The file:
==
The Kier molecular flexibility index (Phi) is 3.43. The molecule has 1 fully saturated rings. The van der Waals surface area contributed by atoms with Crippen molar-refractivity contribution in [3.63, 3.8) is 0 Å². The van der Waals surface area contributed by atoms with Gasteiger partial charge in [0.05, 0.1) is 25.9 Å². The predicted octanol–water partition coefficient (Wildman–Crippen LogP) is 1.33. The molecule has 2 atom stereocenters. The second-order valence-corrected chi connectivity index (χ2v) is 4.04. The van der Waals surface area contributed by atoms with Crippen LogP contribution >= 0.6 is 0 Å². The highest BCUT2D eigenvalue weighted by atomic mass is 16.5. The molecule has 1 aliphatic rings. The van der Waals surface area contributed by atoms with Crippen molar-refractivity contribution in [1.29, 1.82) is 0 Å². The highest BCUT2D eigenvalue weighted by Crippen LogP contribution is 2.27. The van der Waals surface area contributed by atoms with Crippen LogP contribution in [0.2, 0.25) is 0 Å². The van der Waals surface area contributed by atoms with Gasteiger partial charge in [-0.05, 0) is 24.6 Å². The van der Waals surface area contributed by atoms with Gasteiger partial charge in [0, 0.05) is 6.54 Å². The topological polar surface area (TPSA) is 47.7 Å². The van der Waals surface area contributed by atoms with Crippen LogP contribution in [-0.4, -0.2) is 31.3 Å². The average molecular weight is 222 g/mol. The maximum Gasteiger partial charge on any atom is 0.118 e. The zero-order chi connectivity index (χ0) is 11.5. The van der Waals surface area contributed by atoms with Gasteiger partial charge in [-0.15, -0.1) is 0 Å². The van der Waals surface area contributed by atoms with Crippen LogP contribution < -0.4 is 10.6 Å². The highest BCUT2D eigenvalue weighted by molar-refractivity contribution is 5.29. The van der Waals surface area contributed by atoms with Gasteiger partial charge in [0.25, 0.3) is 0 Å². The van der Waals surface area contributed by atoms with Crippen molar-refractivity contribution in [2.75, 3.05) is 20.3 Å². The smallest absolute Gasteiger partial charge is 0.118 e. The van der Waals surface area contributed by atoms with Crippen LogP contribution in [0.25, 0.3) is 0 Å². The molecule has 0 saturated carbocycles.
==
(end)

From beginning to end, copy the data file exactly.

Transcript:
The Kier molecular flexibility index (Phi) is 3.43. The molecule has 1 fully saturated rings. The van der Waals surface area contributed by atoms with Crippen molar-refractivity contribution in [3.63, 3.8) is 0 Å². The van der Waals surface area contributed by atoms with Gasteiger partial charge in [0.05, 0.1) is 25.9 Å². The predicted octanol–water partition coefficient (Wildman–Crippen LogP) is 1.33. The molecule has 2 atom stereocenters. The second-order valence-corrected chi connectivity index (χ2v) is 4.04. The van der Waals surface area contributed by atoms with Crippen LogP contribution >= 0.6 is 0 Å². The highest BCUT2D eigenvalue weighted by atomic mass is 16.5. The molecule has 1 aliphatic rings. The van der Waals surface area contributed by atoms with Crippen molar-refractivity contribution in [1.29, 1.82) is 0 Å². The highest BCUT2D eigenvalue weighted by Crippen LogP contribution is 2.27. The van der Waals surface area contributed by atoms with Crippen LogP contribution in [0.2, 0.25) is 0 Å². The van der Waals surface area contributed by atoms with Gasteiger partial charge in [-0.05, 0) is 24.6 Å². The van der Waals surface area contributed by atoms with Gasteiger partial charge in [0, 0.05) is 6.54 Å². The topological polar surface area (TPSA) is 47.7 Å². The van der Waals surface area contributed by atoms with Crippen LogP contribution in [-0.4, -0.2) is 31.3 Å². The average molecular weight is 222 g/mol. The maximum Gasteiger partial charge on any atom is 0.118 e. The zero-order chi connectivity index (χ0) is 11.5. The van der Waals surface area contributed by atoms with Gasteiger partial charge in [-0.15, -0.1) is 0 Å². The van der Waals surface area contributed by atoms with Crippen LogP contribution < -0.4 is 10.6 Å². The highest BCUT2D eigenvalue weighted by molar-refractivity contribution is 5.29. The van der Waals surface area contributed by atoms with Gasteiger partial charge in [0.25, 0.3) is 0 Å². The van der Waals surface area contributed by atoms with Crippen molar-refractivity contribution in [2.75, 3.05) is 20.3 Å². The smallest absolute Gasteiger partial charge is 0.118 e. The van der Waals surface area contributed by atoms with Crippen LogP contribution in [0.25, 0.3) is 0 Å². The molecule has 0 saturated carbocycles.